Protester killed as US envoys arrive in Sudan to try to end country's political crisis

Envoys meet with two major pro-democracy groups at start of their consultations with stakeholders

Sudanese women sit on a brick barricade at 60th Street in the capital Khartoum as part of a civil disobedience campaign. AFP
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Sudanese security forces on Wednesday shot dead a protester in the capital Khartoum as senior US envoys began their consultations with the country’s stakeholders to find a way out of the country’s political crisis following a military coup in October.

A medical group aligned with Sudan’s pro-democracy movement said the protester was fatally shot in the chest by a live round as he tried to blockade a street in Khartoum’s twin city of Umm Dorman.

The latest death takes to 75 the number of protesters killed since the October 25 coup that upended Sudan’s democratic transition, and more than 2,000 people have been wounded.

News of the deadly shooting came as Assistant Secretary of State Molly Phee and new special envoy for the Horn of Africa David Satterfield arrived in Khartoum and went straight into consultations with the country’s stakeholders.

The Sudanese Professionals Association, one of the country's main pro-democracy groups, said in a statement that its representatives met the two envoys on Wednesday. It said the association requested increased US pressure on the military to halt the use of deadly force against protesters and warned against what it said was the military’s attempt to brand them as terrorists.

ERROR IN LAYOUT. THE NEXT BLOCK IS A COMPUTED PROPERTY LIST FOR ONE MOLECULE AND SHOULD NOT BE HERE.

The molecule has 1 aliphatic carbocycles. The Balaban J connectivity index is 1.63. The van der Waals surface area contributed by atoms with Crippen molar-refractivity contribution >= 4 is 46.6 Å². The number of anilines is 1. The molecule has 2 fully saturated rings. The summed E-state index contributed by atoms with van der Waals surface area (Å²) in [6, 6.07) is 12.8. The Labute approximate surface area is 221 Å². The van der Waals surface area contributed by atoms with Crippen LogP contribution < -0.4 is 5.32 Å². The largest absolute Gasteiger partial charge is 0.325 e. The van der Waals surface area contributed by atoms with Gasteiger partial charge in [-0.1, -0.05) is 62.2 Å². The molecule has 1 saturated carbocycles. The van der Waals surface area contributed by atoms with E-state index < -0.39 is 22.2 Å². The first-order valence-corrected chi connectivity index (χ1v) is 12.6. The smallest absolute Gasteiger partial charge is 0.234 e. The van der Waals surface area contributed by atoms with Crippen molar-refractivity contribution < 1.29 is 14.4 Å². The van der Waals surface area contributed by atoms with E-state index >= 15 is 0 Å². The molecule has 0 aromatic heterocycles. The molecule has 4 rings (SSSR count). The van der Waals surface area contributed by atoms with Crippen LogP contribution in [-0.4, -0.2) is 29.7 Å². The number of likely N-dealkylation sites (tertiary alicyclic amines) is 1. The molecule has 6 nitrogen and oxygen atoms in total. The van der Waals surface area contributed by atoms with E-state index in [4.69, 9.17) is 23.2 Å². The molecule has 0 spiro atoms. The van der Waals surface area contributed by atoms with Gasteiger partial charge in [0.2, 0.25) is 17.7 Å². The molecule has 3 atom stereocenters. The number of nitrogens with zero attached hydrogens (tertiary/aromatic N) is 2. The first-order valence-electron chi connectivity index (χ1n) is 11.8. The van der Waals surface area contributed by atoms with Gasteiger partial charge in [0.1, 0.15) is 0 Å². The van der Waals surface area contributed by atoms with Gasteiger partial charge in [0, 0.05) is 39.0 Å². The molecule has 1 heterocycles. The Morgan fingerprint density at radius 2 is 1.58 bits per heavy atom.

The military on Monday said it was creating a counter-terrorism force and commended security forces on their handling of the post-coup protests.

The association also emphasised to the American envoys its commitment to an antimilitary policy and its refusal to negotiate with those behind the coup or to accord them legitimacy.

The US envoys also on Wednesday met with representatives of the Forces of Freedom and Change, a loose alliance of political parties that was the power base of the civilian-led government dismissed by army chief Gen Abdel Fattah Al Burhan when he seized power in October.

Gen Al Burhan reinstated Abdalla Hamdok a month after the coup, but the former UN economist did not carry out his mandate to form a government of independent technocrats and quit on January 2, leaving the military in total control and deepening the country’s crisis.

Separately, Gen Al Burhan on Wednesday decreed that the top civil servants in each ministry should temporarily assume ministerial authority to run the day-to-day affairs of the country until the promised elections are held next year.

The pro-democracy movement, however, wants to see the military leave politics altogether and allow a civilian government to shepherd the country through the transitional period that followed the removal in April 2019 of dictator Omar Al Bashir.

Wednesday was the second of two days of strikes and civil disobedience called for by the pro-democracy movement following the deaths of seven protesters on Monday in one of the bloodiest days since the October coup.

Monday’s violence was strongly condemned by the US and the UN as well as nine members of the UN Security Council.

Updated: January 19, 2022, 10:52 PM